A new fight is breaking out - over Christianists' right to express intolerance of homosexuals. Money quote from the L.A. Times:
With her lawsuit, the 22-year-old student joins a growing campaign to force public schools, state colleges and private workplaces to eliminate policies protecting gays and lesbians from harassment. The religious right aims to overturn a broad range of common tolerance programs: diversity training that promotes acceptance of gays and lesbians, speech codes that ban harsh words against homosexuality, anti-discrimination policies that require college clubs to open their membership to all.
There are important distinctions here, it seems to me. Anti-discrimination policies in hiring are so interwoven into the legal fabric that singling out gay people as uniqely ineligible for protection is invidious. You can object to such laws on broad libertarian grounds, as I do, but you can't pick and choose who gets protected. Similarly, objecting to hate crime laws solely when it comes to protecting gays (Bush's position) is bigoted on its face. Even if you argue - preposterously - that homosexual orientation is a choice, religious affiliations are also included in hate crime laws, and nothing is more of a choice, in legal terms, than faith. I'd also say that efforts to inform students of the existence and nature of homosexual peers is simply part of a good education. These efforts should never degenerate into advocacy for any political program. But teaching kids that gay kids exist, and deserve respect and dignity, seems to me to be not only legit, but important.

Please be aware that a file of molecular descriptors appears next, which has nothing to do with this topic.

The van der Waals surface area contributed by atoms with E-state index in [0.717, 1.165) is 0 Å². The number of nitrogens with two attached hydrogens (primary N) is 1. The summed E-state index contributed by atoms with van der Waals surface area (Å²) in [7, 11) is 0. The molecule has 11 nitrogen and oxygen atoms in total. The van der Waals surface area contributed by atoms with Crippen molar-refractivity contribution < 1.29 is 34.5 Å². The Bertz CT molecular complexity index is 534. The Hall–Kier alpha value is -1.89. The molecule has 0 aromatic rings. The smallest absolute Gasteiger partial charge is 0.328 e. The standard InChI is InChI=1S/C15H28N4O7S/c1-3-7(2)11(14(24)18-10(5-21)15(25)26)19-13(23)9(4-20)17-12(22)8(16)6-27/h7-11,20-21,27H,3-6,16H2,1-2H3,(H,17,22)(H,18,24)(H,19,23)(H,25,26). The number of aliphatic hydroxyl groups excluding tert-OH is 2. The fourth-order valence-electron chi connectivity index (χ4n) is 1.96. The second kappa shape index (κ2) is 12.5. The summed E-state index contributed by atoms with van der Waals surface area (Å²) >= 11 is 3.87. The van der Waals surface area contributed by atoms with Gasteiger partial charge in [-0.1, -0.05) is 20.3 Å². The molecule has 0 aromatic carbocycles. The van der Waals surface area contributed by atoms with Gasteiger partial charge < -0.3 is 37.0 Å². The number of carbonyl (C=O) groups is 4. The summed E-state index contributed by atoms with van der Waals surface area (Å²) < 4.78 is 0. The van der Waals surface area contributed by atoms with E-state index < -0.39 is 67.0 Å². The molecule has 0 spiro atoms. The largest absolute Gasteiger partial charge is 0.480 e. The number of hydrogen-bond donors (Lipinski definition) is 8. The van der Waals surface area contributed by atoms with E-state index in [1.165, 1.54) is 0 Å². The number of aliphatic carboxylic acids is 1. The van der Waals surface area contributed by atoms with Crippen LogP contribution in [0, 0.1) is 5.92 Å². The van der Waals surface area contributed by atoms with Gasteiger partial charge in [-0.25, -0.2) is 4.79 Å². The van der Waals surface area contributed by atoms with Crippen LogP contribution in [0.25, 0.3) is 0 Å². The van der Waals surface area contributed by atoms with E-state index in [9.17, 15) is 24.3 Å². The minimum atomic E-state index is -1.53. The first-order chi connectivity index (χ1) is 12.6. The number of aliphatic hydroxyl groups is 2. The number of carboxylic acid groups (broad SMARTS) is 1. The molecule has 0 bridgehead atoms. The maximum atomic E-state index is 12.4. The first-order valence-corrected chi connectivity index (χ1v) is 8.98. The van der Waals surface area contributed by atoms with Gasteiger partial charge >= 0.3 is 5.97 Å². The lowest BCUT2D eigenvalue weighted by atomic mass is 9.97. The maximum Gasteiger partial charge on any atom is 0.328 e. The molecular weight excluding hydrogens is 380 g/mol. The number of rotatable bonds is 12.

Still, I'm distressed at the attempts to squelch the free speech of bigots and sincere Christianists and Christians alike. Speech codes that inhibit Christianists or even Christians from arguing that they believe gay people should remain celibate or be "cured" are inimical to freedom. Similarly, laws and codes that violate bigots' freedom of association are also deplorable. If Christianists are indeed prevented from speaking loudly and freely, then they are right to fight back. I'll happily defend their freedom in this regard, because my opponents' right to free speech is paramount - even if it amounts to arguing that I should have no civil rights at all. Their freedom of speech and association is mine. It is indissoluble.
We want to hear what you think about this article. Submit a letter to the editor or write to firstname.lastname@example.org.